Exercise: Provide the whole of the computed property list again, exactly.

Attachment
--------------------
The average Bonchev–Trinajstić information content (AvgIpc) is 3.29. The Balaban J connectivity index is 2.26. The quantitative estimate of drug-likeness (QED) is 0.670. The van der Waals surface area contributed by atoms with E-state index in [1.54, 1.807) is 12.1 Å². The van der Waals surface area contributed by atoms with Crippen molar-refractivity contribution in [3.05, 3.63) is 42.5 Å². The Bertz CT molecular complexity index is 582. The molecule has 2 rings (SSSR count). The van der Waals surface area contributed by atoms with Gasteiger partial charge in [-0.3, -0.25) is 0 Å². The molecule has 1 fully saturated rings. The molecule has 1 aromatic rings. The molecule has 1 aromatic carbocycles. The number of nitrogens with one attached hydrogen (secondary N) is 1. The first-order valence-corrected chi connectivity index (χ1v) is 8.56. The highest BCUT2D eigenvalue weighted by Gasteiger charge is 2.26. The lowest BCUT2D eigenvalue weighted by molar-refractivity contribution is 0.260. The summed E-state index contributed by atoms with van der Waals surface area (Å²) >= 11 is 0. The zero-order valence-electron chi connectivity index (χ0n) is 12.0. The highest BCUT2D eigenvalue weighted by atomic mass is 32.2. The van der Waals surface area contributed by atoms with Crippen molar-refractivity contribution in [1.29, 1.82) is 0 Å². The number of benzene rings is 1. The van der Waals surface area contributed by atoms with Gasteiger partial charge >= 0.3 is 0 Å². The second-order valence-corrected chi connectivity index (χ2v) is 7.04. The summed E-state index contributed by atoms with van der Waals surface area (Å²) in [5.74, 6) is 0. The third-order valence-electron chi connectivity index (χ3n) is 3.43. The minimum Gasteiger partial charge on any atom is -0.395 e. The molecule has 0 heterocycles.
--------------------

The average Bonchev–Trinajstić information content (AvgIpc) is 3.29. The Balaban J connectivity index is 2.26. The quantitative estimate of drug-likeness (QED) is 0.670. The van der Waals surface area contributed by atoms with E-state index in [1.54, 1.807) is 12.1 Å². The van der Waals surface area contributed by atoms with Crippen molar-refractivity contribution in [3.05, 3.63) is 42.5 Å². The Bertz CT molecular complexity index is 582. The molecule has 2 rings (SSSR count). The van der Waals surface area contributed by atoms with Gasteiger partial charge in [-0.3, -0.25) is 0 Å². The molecule has 1 fully saturated rings. The molecule has 1 aromatic rings. The molecule has 1 aromatic carbocycles. The number of nitrogens with one attached hydrogen (secondary N) is 1. The first-order valence-corrected chi connectivity index (χ1v) is 8.56. The highest BCUT2D eigenvalue weighted by Gasteiger charge is 2.26. The lowest BCUT2D eigenvalue weighted by molar-refractivity contribution is 0.260. The summed E-state index contributed by atoms with van der Waals surface area (Å²) >= 11 is 0. The zero-order valence-electron chi connectivity index (χ0n) is 12.0. The highest BCUT2D eigenvalue weighted by atomic mass is 32.2. The van der Waals surface area contributed by atoms with Crippen molar-refractivity contribution in [1.29, 1.82) is 0 Å². The number of benzene rings is 1. The van der Waals surface area contributed by atoms with Gasteiger partial charge >= 0.3 is 0 Å². The second-order valence-corrected chi connectivity index (χ2v) is 7.04. The summed E-state index contributed by atoms with van der Waals surface area (Å²) in [5.74, 6) is 0. The third-order valence-electron chi connectivity index (χ3n) is 3.43. The minimum Gasteiger partial charge on any atom is -0.395 e. The molecule has 0 heterocycles.